No suitor yet for ZimAlloys
Bulawayo – Zimbabwe Alloys Chrome, formerly one of the largest ferrochrome producers in the region, says it is still hunting for investors to inject funds into the bankrupt company facing liquidation.
Early this year, ZimAlloys hinted that it was evaluating three investors bidding to take over the technically insolvent miner, which was placed under judicial management last year but to date nothing has materialised, worsening the plight of workers and the downstream industries.
The mining firm ceased operations in 2008 due to lack of capital, but resumed in 2012 as use of multiple foreign currencies reduced production costs although its woes are still far from over.
Export ban on raw chrome imposed by government in April 2011 and the global decline on the price of the commodity further haunted the Gweru (Midlands Province)-based miner.
Ferrochrome is raw material in the manufacturing of stainless steel.
The High Court placed ZimAlloys under final judicial management on November 27 after it was placed under provisional judicial management on July 24 after the ferrochrome producer’s debt rose to startling levels. ZimAlloys finance director, Munyaradzi Dube, is still optimistic the company will get an investor this year.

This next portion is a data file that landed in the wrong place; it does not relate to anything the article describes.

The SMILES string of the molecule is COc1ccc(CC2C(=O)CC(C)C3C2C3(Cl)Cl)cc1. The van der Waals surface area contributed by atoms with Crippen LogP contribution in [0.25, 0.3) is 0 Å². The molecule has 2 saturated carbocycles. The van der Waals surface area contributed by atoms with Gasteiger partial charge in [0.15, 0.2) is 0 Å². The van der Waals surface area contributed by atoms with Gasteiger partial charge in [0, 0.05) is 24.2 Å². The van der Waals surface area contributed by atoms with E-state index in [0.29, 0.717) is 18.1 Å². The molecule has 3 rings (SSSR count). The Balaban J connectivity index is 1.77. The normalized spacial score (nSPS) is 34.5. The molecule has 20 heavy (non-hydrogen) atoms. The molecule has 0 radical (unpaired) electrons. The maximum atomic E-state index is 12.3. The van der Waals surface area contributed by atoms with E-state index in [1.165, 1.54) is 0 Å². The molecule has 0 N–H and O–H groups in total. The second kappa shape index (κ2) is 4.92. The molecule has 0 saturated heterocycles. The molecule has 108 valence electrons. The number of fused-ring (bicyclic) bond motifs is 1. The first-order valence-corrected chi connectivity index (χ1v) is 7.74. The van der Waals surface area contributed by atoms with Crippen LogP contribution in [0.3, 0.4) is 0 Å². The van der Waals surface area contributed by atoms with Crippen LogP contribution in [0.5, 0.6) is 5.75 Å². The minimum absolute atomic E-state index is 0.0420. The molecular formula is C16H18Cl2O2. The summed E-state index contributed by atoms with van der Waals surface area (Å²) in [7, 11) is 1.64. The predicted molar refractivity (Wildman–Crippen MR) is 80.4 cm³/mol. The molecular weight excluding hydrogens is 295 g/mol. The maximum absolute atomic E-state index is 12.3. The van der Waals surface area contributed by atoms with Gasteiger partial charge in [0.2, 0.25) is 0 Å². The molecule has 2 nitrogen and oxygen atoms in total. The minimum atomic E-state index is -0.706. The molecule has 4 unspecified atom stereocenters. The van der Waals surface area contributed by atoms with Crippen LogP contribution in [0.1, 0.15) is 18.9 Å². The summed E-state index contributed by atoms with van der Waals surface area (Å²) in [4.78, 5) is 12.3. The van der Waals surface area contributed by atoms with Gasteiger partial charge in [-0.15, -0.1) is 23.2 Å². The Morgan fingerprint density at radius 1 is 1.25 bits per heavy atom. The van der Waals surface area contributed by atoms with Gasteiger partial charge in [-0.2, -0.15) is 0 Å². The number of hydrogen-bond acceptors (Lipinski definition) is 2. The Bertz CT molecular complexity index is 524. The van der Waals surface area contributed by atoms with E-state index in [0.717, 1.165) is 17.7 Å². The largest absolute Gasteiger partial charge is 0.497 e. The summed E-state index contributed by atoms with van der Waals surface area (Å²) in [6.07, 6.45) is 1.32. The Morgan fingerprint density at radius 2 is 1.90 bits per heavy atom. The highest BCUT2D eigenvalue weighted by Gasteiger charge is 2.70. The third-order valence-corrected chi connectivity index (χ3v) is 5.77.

“Yes we are still searching for potential partners. Investors have been coming from all over and there is hope,” Dube says.
Among the potential investors are Chinese and Indian firms.
As part of its survival tactics, in January ZimAlloys also entered in to a partnership with two Chinese firms to process the company’s huge stockpile of ferrochrome slag in a deal worth about US$2.3 million.
Zimbabwe’s chrome ore reserves are high grade and estimated at around 560 million tonnes (about 15 percent of global supply) situated along the Great Dyke (which stretches from Mashonaland Central province to the Midlands province), a mineral strike stretching 530 kilometers.
Industry analysts say the failure by companies to attract financing, coupled with erratic power supplies, has hampered efforts of chrome producers to boost local refinery capacity.
The mining firm, which has one of the oldest chrome smelting plants in Africa ‑ having been built in 1949, faces liquidation if it fails to raise US$40m to refurbish three smelters and other operational costs.
Zimbabwean investors, Benscore Investments Ltd, own 85 percent of Zim Alloys while Johannesburg Stock Exchange-listed Metmar Ltd owns a 13.1 percent stake of the formerly Anglo American-owned miner.
South Africa and Zimbabwe are the major ferrochrome producers in the Southern African Development Community (SADC).
The SADC region has the capacity to supply more than 50 percent of the world production if more funds are invested in the sector currently facing a number of challenges.